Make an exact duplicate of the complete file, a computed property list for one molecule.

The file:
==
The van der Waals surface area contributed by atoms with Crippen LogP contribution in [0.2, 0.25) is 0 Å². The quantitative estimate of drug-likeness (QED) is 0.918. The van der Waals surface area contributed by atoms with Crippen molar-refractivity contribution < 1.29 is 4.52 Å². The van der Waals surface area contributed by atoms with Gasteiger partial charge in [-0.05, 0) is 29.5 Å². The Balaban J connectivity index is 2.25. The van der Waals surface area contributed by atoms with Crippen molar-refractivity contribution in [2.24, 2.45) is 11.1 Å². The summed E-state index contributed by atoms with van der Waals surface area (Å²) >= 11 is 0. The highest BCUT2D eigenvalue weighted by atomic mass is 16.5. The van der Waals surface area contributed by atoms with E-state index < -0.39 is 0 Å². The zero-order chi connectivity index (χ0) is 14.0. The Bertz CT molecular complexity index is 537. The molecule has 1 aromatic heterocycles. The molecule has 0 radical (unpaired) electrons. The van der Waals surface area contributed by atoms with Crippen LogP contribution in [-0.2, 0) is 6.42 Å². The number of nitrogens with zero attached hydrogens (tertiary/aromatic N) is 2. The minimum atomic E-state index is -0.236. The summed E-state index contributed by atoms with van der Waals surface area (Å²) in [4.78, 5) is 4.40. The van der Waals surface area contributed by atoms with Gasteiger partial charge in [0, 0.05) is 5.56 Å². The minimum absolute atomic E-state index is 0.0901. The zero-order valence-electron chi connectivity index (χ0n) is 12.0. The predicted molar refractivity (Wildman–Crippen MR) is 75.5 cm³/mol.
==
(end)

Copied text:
The van der Waals surface area contributed by atoms with Crippen LogP contribution in [0.2, 0.25) is 0 Å². The quantitative estimate of drug-likeness (QED) is 0.918. The van der Waals surface area contributed by atoms with Crippen molar-refractivity contribution < 1.29 is 4.52 Å². The van der Waals surface area contributed by atoms with Gasteiger partial charge in [-0.05, 0) is 29.5 Å². The Balaban J connectivity index is 2.25. The van der Waals surface area contributed by atoms with Crippen molar-refractivity contribution in [2.24, 2.45) is 11.1 Å². The summed E-state index contributed by atoms with van der Waals surface area (Å²) >= 11 is 0. The highest BCUT2D eigenvalue weighted by atomic mass is 16.5. The van der Waals surface area contributed by atoms with E-state index < -0.39 is 0 Å². The zero-order chi connectivity index (χ0) is 14.0. The Bertz CT molecular complexity index is 537. The molecule has 1 aromatic heterocycles. The molecule has 0 radical (unpaired) electrons. The van der Waals surface area contributed by atoms with Crippen LogP contribution in [-0.2, 0) is 6.42 Å². The number of nitrogens with zero attached hydrogens (tertiary/aromatic N) is 2. The minimum atomic E-state index is -0.236. The summed E-state index contributed by atoms with van der Waals surface area (Å²) in [4.78, 5) is 4.40. The van der Waals surface area contributed by atoms with Gasteiger partial charge in [0, 0.05) is 5.56 Å². The minimum absolute atomic E-state index is 0.0901. The zero-order valence-electron chi connectivity index (χ0n) is 12.0. The predicted molar refractivity (Wildman–Crippen MR) is 75.5 cm³/mol.